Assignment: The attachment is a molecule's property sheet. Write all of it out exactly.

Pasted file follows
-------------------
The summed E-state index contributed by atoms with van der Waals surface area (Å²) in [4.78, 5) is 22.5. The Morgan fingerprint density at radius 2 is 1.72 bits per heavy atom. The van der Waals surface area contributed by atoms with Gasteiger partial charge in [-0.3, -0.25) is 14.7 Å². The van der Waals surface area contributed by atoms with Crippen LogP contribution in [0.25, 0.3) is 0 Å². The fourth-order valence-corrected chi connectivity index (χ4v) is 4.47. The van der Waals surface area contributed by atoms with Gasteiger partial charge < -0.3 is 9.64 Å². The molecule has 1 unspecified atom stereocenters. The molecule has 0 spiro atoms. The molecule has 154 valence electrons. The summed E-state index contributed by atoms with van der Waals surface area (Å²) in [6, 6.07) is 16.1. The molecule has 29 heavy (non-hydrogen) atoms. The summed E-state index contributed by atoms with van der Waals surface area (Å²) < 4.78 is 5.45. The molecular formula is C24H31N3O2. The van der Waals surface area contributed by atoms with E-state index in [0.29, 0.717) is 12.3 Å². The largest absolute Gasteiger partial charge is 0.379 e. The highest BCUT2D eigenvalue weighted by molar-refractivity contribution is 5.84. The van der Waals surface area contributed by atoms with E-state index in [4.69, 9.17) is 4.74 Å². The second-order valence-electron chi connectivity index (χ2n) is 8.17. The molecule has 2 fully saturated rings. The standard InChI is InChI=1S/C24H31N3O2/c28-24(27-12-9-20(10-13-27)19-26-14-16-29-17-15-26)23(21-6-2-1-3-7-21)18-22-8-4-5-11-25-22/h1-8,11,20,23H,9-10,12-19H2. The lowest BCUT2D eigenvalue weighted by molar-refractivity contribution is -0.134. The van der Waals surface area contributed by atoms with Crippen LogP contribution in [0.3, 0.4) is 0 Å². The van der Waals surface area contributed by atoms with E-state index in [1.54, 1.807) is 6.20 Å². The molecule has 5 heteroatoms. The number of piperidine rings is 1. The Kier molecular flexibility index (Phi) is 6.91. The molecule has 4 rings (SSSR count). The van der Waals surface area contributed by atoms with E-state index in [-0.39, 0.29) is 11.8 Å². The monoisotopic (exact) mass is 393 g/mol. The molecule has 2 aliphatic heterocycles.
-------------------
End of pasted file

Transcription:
The summed E-state index contributed by atoms with van der Waals surface area (Å²) in [4.78, 5) is 22.5. The Morgan fingerprint density at radius 2 is 1.72 bits per heavy atom. The van der Waals surface area contributed by atoms with Gasteiger partial charge in [-0.3, -0.25) is 14.7 Å². The van der Waals surface area contributed by atoms with Crippen LogP contribution in [0.25, 0.3) is 0 Å². The fourth-order valence-corrected chi connectivity index (χ4v) is 4.47. The van der Waals surface area contributed by atoms with Gasteiger partial charge < -0.3 is 9.64 Å². The molecule has 1 unspecified atom stereocenters. The molecule has 0 spiro atoms. The molecule has 154 valence electrons. The summed E-state index contributed by atoms with van der Waals surface area (Å²) in [6, 6.07) is 16.1. The molecule has 29 heavy (non-hydrogen) atoms. The summed E-state index contributed by atoms with van der Waals surface area (Å²) < 4.78 is 5.45. The molecular formula is C24H31N3O2. The van der Waals surface area contributed by atoms with E-state index in [0.29, 0.717) is 12.3 Å². The largest absolute Gasteiger partial charge is 0.379 e. The highest BCUT2D eigenvalue weighted by molar-refractivity contribution is 5.84. The van der Waals surface area contributed by atoms with E-state index in [4.69, 9.17) is 4.74 Å². The second-order valence-electron chi connectivity index (χ2n) is 8.17. The molecule has 2 fully saturated rings. The standard InChI is InChI=1S/C24H31N3O2/c28-24(27-12-9-20(10-13-27)19-26-14-16-29-17-15-26)23(21-6-2-1-3-7-21)18-22-8-4-5-11-25-22/h1-8,11,20,23H,9-10,12-19H2. The lowest BCUT2D eigenvalue weighted by molar-refractivity contribution is -0.134. The van der Waals surface area contributed by atoms with Crippen LogP contribution in [0.3, 0.4) is 0 Å². The van der Waals surface area contributed by atoms with E-state index in [1.54, 1.807) is 6.20 Å². The molecule has 5 heteroatoms. The number of piperidine rings is 1. The Kier molecular flexibility index (Phi) is 6.91. The molecule has 4 rings (SSSR count). The van der Waals surface area contributed by atoms with E-state index in [-0.39, 0.29) is 11.8 Å². The monoisotopic (exact) mass is 393 g/mol. The molecule has 2 aliphatic heterocycles.